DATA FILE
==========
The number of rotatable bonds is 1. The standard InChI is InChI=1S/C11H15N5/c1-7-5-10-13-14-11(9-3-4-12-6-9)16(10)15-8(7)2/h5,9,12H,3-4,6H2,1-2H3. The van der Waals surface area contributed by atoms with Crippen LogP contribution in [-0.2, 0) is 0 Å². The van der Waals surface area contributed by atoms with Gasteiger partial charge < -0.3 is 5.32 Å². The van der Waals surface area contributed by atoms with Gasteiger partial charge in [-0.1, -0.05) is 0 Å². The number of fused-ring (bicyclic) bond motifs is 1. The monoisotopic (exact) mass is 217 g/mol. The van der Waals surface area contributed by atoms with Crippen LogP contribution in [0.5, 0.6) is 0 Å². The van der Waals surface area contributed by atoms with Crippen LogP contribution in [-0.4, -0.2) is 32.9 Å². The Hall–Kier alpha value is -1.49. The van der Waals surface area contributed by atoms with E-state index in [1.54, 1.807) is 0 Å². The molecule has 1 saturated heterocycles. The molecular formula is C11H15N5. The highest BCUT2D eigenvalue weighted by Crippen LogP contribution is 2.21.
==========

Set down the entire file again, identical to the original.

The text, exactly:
The number of rotatable bonds is 1. The standard InChI is InChI=1S/C11H15N5/c1-7-5-10-13-14-11(9-3-4-12-6-9)16(10)15-8(7)2/h5,9,12H,3-4,6H2,1-2H3. The van der Waals surface area contributed by atoms with Crippen LogP contribution in [-0.2, 0) is 0 Å². The van der Waals surface area contributed by atoms with Gasteiger partial charge < -0.3 is 5.32 Å². The van der Waals surface area contributed by atoms with Gasteiger partial charge in [-0.1, -0.05) is 0 Å². The number of fused-ring (bicyclic) bond motifs is 1. The monoisotopic (exact) mass is 217 g/mol. The van der Waals surface area contributed by atoms with Crippen LogP contribution in [0.5, 0.6) is 0 Å². The van der Waals surface area contributed by atoms with Crippen LogP contribution in [-0.4, -0.2) is 32.9 Å². The Hall–Kier alpha value is -1.49. The van der Waals surface area contributed by atoms with E-state index in [1.54, 1.807) is 0 Å². The molecule has 1 saturated heterocycles. The molecular formula is C11H15N5. The highest BCUT2D eigenvalue weighted by Crippen LogP contribution is 2.21.